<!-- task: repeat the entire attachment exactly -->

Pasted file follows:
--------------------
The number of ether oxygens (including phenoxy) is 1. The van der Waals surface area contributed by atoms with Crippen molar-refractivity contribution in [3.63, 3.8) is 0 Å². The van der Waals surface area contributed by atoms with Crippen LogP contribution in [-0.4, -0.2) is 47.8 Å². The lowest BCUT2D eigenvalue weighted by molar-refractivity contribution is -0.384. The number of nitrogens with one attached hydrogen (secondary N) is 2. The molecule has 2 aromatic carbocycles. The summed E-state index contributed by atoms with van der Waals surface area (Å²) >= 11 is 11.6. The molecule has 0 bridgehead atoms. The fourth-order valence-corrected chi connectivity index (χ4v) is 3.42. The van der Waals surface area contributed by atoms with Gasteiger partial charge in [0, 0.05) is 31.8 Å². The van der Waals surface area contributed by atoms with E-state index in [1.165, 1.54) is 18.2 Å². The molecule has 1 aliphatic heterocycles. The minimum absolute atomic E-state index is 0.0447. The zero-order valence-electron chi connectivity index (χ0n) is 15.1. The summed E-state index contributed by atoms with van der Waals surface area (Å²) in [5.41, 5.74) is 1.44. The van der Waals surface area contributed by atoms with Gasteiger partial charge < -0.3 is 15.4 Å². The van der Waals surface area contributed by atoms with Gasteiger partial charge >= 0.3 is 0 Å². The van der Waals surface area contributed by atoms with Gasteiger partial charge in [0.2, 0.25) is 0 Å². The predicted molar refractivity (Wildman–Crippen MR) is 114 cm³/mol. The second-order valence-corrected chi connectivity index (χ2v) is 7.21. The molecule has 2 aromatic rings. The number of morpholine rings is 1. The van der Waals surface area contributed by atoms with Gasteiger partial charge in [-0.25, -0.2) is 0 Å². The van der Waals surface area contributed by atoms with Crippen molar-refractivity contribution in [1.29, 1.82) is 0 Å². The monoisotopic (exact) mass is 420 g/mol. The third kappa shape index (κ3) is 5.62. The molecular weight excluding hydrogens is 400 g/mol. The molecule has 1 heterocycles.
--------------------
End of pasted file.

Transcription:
The number of ether oxygens (including phenoxy) is 1. The van der Waals surface area contributed by atoms with Crippen molar-refractivity contribution in [3.63, 3.8) is 0 Å². The van der Waals surface area contributed by atoms with Crippen LogP contribution in [-0.4, -0.2) is 47.8 Å². The lowest BCUT2D eigenvalue weighted by molar-refractivity contribution is -0.384. The number of nitrogens with one attached hydrogen (secondary N) is 2. The molecule has 2 aromatic carbocycles. The summed E-state index contributed by atoms with van der Waals surface area (Å²) >= 11 is 11.6. The molecule has 0 bridgehead atoms. The fourth-order valence-corrected chi connectivity index (χ4v) is 3.42. The van der Waals surface area contributed by atoms with Gasteiger partial charge in [0, 0.05) is 31.8 Å². The van der Waals surface area contributed by atoms with E-state index in [1.165, 1.54) is 18.2 Å². The molecule has 1 aliphatic heterocycles. The minimum absolute atomic E-state index is 0.0447. The zero-order valence-electron chi connectivity index (χ0n) is 15.1. The summed E-state index contributed by atoms with van der Waals surface area (Å²) in [5.41, 5.74) is 1.44. The van der Waals surface area contributed by atoms with Gasteiger partial charge < -0.3 is 15.4 Å². The van der Waals surface area contributed by atoms with Gasteiger partial charge >= 0.3 is 0 Å². The van der Waals surface area contributed by atoms with Gasteiger partial charge in [0.2, 0.25) is 0 Å². The predicted molar refractivity (Wildman–Crippen MR) is 114 cm³/mol. The second-order valence-corrected chi connectivity index (χ2v) is 7.21. The molecule has 2 aromatic rings. The number of morpholine rings is 1. The van der Waals surface area contributed by atoms with Gasteiger partial charge in [-0.25, -0.2) is 0 Å². The van der Waals surface area contributed by atoms with Crippen molar-refractivity contribution in [1.29, 1.82) is 0 Å². The monoisotopic (exact) mass is 420 g/mol. The third kappa shape index (κ3) is 5.62. The molecular weight excluding hydrogens is 400 g/mol. The molecule has 1 heterocycles.